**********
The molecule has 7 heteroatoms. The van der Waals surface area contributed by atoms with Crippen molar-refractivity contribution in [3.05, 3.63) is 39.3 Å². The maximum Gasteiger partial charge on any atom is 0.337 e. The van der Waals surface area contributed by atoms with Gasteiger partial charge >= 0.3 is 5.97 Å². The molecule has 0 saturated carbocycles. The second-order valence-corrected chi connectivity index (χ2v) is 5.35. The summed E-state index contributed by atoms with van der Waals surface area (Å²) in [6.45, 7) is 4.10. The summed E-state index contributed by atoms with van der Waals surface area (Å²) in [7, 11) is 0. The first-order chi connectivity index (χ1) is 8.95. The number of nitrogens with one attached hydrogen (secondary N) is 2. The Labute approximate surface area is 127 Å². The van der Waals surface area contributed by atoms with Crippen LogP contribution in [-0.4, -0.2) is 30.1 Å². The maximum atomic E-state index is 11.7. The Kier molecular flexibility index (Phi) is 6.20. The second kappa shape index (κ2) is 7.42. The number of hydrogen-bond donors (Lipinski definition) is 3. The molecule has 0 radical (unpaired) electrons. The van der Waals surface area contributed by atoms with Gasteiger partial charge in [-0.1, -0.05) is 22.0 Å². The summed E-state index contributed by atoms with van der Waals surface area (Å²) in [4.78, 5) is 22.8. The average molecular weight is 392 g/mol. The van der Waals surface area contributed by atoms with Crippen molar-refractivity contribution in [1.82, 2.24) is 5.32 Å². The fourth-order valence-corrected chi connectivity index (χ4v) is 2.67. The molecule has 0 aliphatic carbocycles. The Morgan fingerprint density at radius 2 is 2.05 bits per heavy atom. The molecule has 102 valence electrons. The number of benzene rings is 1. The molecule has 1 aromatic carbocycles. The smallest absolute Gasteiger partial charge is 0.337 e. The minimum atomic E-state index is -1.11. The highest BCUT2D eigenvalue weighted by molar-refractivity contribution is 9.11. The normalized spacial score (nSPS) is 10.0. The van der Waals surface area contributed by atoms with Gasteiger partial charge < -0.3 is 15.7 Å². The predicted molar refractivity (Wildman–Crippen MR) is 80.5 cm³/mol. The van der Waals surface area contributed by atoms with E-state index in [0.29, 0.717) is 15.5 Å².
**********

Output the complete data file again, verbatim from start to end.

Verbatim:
The molecule has 7 heteroatoms. The van der Waals surface area contributed by atoms with Crippen molar-refractivity contribution in [3.05, 3.63) is 39.3 Å². The maximum Gasteiger partial charge on any atom is 0.337 e. The van der Waals surface area contributed by atoms with Gasteiger partial charge >= 0.3 is 5.97 Å². The molecule has 0 saturated carbocycles. The second-order valence-corrected chi connectivity index (χ2v) is 5.35. The summed E-state index contributed by atoms with van der Waals surface area (Å²) in [6.45, 7) is 4.10. The summed E-state index contributed by atoms with van der Waals surface area (Å²) in [7, 11) is 0. The first-order chi connectivity index (χ1) is 8.95. The number of nitrogens with one attached hydrogen (secondary N) is 2. The Labute approximate surface area is 127 Å². The van der Waals surface area contributed by atoms with Crippen LogP contribution in [-0.4, -0.2) is 30.1 Å². The maximum atomic E-state index is 11.7. The Kier molecular flexibility index (Phi) is 6.20. The second kappa shape index (κ2) is 7.42. The number of hydrogen-bond donors (Lipinski definition) is 3. The molecule has 0 radical (unpaired) electrons. The van der Waals surface area contributed by atoms with Gasteiger partial charge in [-0.1, -0.05) is 22.0 Å². The summed E-state index contributed by atoms with van der Waals surface area (Å²) in [4.78, 5) is 22.8. The average molecular weight is 392 g/mol. The van der Waals surface area contributed by atoms with Crippen molar-refractivity contribution in [1.82, 2.24) is 5.32 Å². The fourth-order valence-corrected chi connectivity index (χ4v) is 2.67. The molecule has 0 aliphatic carbocycles. The Morgan fingerprint density at radius 2 is 2.05 bits per heavy atom. The molecule has 102 valence electrons. The number of benzene rings is 1. The molecule has 1 aromatic carbocycles. The smallest absolute Gasteiger partial charge is 0.337 e. The minimum atomic E-state index is -1.11. The highest BCUT2D eigenvalue weighted by molar-refractivity contribution is 9.11. The normalized spacial score (nSPS) is 10.0. The van der Waals surface area contributed by atoms with Gasteiger partial charge < -0.3 is 15.7 Å². The predicted molar refractivity (Wildman–Crippen MR) is 80.5 cm³/mol. The van der Waals surface area contributed by atoms with E-state index in [0.29, 0.717) is 15.5 Å².